Hopefully that cleared that up. That is why piggybacks and a OEM ECU do not work for an N/A engine with a Turbokit. There is really no control for boost. On the 00 and up model RS's they all use MAP sensors that only read 1 bar (atmospheric pressure), so you can not boost. On the older model RS's, 98 and 99 they used MAF sensors (like that on the WRX) which can measure some boost as they ar based on load values which go much higher then the current boards.

These are just the things I have learned over the years.
You are simplifying and generalizing a bit too much I think.

The 2000+ models have fuel and timing maps up to about 3 psi with a good safety margin, and by clamping the MAP sensor voltage you can run to 5-6 psi albeit at the edge of safe. Observing the OBD2 scan tool, the torque chip clamps at approx 32in/hg and the proecm clamps closer to 34in/hg for more fuel and less timing under boost, the fuel cut appears to be at 35.9 (or 35.7) in/hg based on the manuals. Above 34in/hg you get CEL for high manifold pressure, but I have never tried going higher.

NEVER use a simple zener diode for clamping voltage, as in our testing they bleed off or change over time if the boost continues without you letting off the gas, and the clamp eventually lowers to 27-29 in/hg and you get too little fuel and too much timing adavnce if you don't get out of the boost after a few seconds.

Personally, at sea-level I wouldn't go over 5-6 psi without timing control, water injection or a much colder intake air temp, such as with an air water IC. At 6000 feet with 93 octane I could run 8 psi on a hot summer day (air air IC, 2.5" dp with 2 cats, VF22, and 2 extra injectors). Then with 5 degrees of retard using APEXi ITC I was running 10-11 psi on a hot day with 10:1 motor. Then with AWIC and 3" downpipe, and 9.4:1 motor I ran 14 psi daily at 5 degrees of retard.

As more evidence, in testing with datalogging from an OBD2 scanner, we found a 6-10 degree drop in timing between an NA car and a boosted car with the powerchip and torque chip (very similar results between the two chips). We suspect the combination of the higher intake air temps and the timing maps in the 2000 ECU is the cause of the drop in timing when boosted.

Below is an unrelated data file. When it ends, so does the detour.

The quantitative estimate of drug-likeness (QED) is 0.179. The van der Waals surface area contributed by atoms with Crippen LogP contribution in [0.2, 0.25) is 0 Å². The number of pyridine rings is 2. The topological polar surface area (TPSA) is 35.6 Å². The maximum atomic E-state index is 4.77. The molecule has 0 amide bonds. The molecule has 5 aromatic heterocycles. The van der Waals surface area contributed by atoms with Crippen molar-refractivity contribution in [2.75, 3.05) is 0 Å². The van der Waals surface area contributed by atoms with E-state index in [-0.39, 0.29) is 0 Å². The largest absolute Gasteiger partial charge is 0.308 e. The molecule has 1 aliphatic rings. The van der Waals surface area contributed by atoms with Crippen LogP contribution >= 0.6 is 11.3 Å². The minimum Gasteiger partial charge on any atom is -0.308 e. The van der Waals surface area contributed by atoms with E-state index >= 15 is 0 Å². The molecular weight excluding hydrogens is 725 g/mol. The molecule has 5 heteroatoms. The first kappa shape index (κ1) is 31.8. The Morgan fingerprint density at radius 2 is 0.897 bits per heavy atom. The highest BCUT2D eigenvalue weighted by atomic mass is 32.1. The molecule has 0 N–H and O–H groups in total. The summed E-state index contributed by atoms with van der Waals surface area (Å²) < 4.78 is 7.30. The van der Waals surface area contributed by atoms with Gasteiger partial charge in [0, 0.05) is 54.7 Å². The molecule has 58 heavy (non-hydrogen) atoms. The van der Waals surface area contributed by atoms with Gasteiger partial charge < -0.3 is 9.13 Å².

The 1999 and older don't have timing maps for boost since they can't measure manifold pressure like the WRX (which has a MAP and a MAF), but they still seem to do fine with up to 5-6 psi, again due to the safety margin subaru builds into the timing maps they put in the ECU. Possibly subaru calculated the MAF airflow numbers for atmospheric pressure WOT NA, and then pulled timing and added fuel for any air flow number that exceeded what the motor should see NA.

Also, typically, if you are fueled for 6 psi and have the wastegate set for that, you will almost never see 1-5 psi of boost as the car will tend to climb from 0 (atmospheric) to 6 psi in very short time, even at partial throttle, and whatever retard the ECU gives at the voltage clamp level of boost seems to be safe enough till you exceed 6 psi (assuming proper AF ratios, intercooled, efficient turbo, and good gas).

Hope this data from my own experience helps.

Larry
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Old 07-21-2003, 06:15 PM   #23
Elliot
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So finally any one want to provide a timing curve?

let say
3000rpm
3500rpm
4000rpm
4500rpm
5000rpm
5500rpm
6000rpm

Mariano?


Elliot
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Old 07-22-2003, 09:25 AM   #24
BOY
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Its called tuning, each motor is different. The rule of thumb I posted is a good safe start but w/o a dyno, wideband, and datalogging you could retard the timing all you want and not make the car run well. Its a balancing act, if you have the fuel and are det free you want to run the most timing you can... the only way to figure that out is with tuning.
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Old 07-22-2003, 05:41 PM   #25
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i'm just curious of one can use a wrx ecu or maybe have cobb reflash the stock ecu?